Skip to main content

Repeat After Me, Cause Marketing is Co-Branding

FSIs or Free-Standing Inserts are those booklets of coupons mailed to your address or stuffed into your Sunday newspaper. They’ve been a hallmark of cause marketing almost from the very earliest days when much of cause marketing involved consumer packaged goods (CPG). For a time the use of FSIs to distribute coupons was declining, but they’ve surged again during the Great Recession, as has the average value of coupons.

The cover of FSI at the left, sponsored by the British-Dutch CPG company Unilever, features the cause Boy’s and Girls Clubs of America. It dropped on May 17. My FSI had eight pages of Unilever coupons not counting the cover, along with at least that many more pages from non-Unilever products.

Unilever, the body copy on the cover tells us, is donating $250,000 to the Boys and Girls Club of America. But that’s the full extent of the co-branding. Where’s the paragraph or two of explanation of all the valuable things Boys and Girls Clubs of America (BGCA) do for school-age kids? Where’s an ancillary promotion benefiting the BGCA? Where’s the additional photos of BGCA kids learning or being active at their local club? Where’s BGCA’s URL or Facebook page?

Cause marketing is co-branding, just as much as those Coke cups on the judges’ desks on American Idol is co-branding. Implicit in the idea of co-branding is that both parties benefit. Coke keeps its brand in front of a young audience. American Idol makes a few nickels from the deal, sure, but it also benefits from being associated with one of America’s most enduring brands. Coke and Idol both win.

Now BGCA got $250,000 for about the amount of effort it took to take the check to the bank. And easy money in these troubled times is especially valuable for charities.

But when a sponsor demonstrates to customers and potential customers why supporting their cause of choice is not only wise but emotionally satisfying, you make your sponsorship more valuable than just a logo and 30 words of copy.

BGCA isn’t off the hook here. They should have insisted that as a condition to the sponsorship that they get not just the cash, but an endorsement from Unilever in the form of page of explanation in the FSI of BGCA.

Procter & Gamble, a smart marketer if ever there was one, shows this every year with their FSI that’s themed to the Special Olympics. In their May 1, 2011 Special Olympics themed FSI at left, P&G devoted two pages beyond the cover to co-brand its long-time partner.

Compare and contrast P&G’s fulsome support with this spare effort from Unilever.

Comments

Popular posts from this blog

Profile of Cause Marketing Veteran Joe Lake

Blogger's Note: What follows is a profile and interview I wrote of Children's Miracle Network co-founder Joe Lake, who was recently installed as the CEO of the Starfish Television Network. This originally appeared in the Salt Lake Enterprise on Monday, May 11.

Lining the walls of the office of Joe Lake, the new CEO of the Starfish Television Network, a 501(c) (3) public charity and television network founded in 2006 and headquartered in Midvale, are pictures of the many celebrities he has worked with.

There are pictures of Joe with Goldie Hawn, Sidney Poitier, Jeff Bridges, Bill and Hillary Clinton, Rob Lowe and Walter Cronkite, and affectionately-autographed publicity stills from Bob Hope and Rich Little.

It’s something you’d expect in the office of a Hollywood agent, or at a celebrity hangout in Manhattan, or Chicago or Vegas. But the Starfish Television Network, whose mission is to tell the stories of nation’s nonprofits in a way that educates, entertains and inspires its audi…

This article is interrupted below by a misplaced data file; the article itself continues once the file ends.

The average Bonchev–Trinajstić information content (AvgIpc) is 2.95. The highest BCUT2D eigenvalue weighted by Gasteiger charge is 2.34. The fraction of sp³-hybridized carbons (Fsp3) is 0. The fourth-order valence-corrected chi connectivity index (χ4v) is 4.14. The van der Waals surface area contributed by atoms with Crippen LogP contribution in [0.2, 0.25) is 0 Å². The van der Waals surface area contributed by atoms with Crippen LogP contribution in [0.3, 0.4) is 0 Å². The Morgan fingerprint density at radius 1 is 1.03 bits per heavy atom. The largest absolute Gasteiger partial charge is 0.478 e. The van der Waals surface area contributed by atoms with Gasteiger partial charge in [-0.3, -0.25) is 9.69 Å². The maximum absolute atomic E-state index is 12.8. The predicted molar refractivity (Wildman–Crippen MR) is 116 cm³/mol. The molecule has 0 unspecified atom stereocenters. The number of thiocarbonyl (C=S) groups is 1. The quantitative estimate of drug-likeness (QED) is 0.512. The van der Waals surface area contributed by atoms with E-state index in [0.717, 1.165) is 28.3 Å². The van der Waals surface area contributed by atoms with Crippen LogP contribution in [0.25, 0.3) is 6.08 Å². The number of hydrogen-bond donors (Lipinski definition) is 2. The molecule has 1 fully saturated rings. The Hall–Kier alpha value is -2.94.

Top Eight Cause-Related Marketing Campaigns of 2007

Yeah, You Read it Right. It's a Top 8 List.

More cause-related marketing campaigns are unveiled every day across the world than I review in a year at the cause-related marketing blog. And, frankly, I don’t see very many campaigns from outside North America. So I won’t pretend that my annual list of the top cause-related marketing campaigns is exhaustive.

But, like any other self-respecting blogger, I won’t let my superficial purview stop me from drawing my own tortured conclusions!

So… cue the drumroll (and the dismissive snickers)… without further ado, here is my list of the eight best cause-related marketing campaigns of 2007.

My list of the worst cause-related marketing campaigns of 2007 follows on Thursday.


Chilis and St. Jude Children’s Research Hospital
I was delighted by the scope of Chilis’ campaign for St. Jude Children’s Research Hospital. As you walked in you saw the servers adorned in black co-branded shirts. Other elements included message points on the Chilis beverage coas…

50 Cent, Cause Marketer

Curtis Jackson, aka rapper 50 Cent visited the horn of Africa in September 2011 hosted by the United Nations and committed to provide 1 billion meals to the World Food Programme over the next five years, funded in part by several cause marketing efforts.

The Horn of Africa has a lot of problems right now, nonetheleast of which is that starvation there is rampant, long-term drought is endemic, and working institutions are few.

Since the UN's World Food Programme can manage to deliver a meal for about $0.10, Jackson has basically committed to donating $100 million (or 200 million 50 cent pieces). That's a very big number.

He gave his commitment a kick start with a donation of $350,000. Like him on Facebook, and when he reaches 1 million new likes, he’ll donate another $1 million.

50 Cent is also tying the sales of his Street King energy drink to the World Food Progamme (WFP). For every bottle sold, 50 Cent will donate one meal.

Street King competes with 5-Hour Energy Drink, a ca…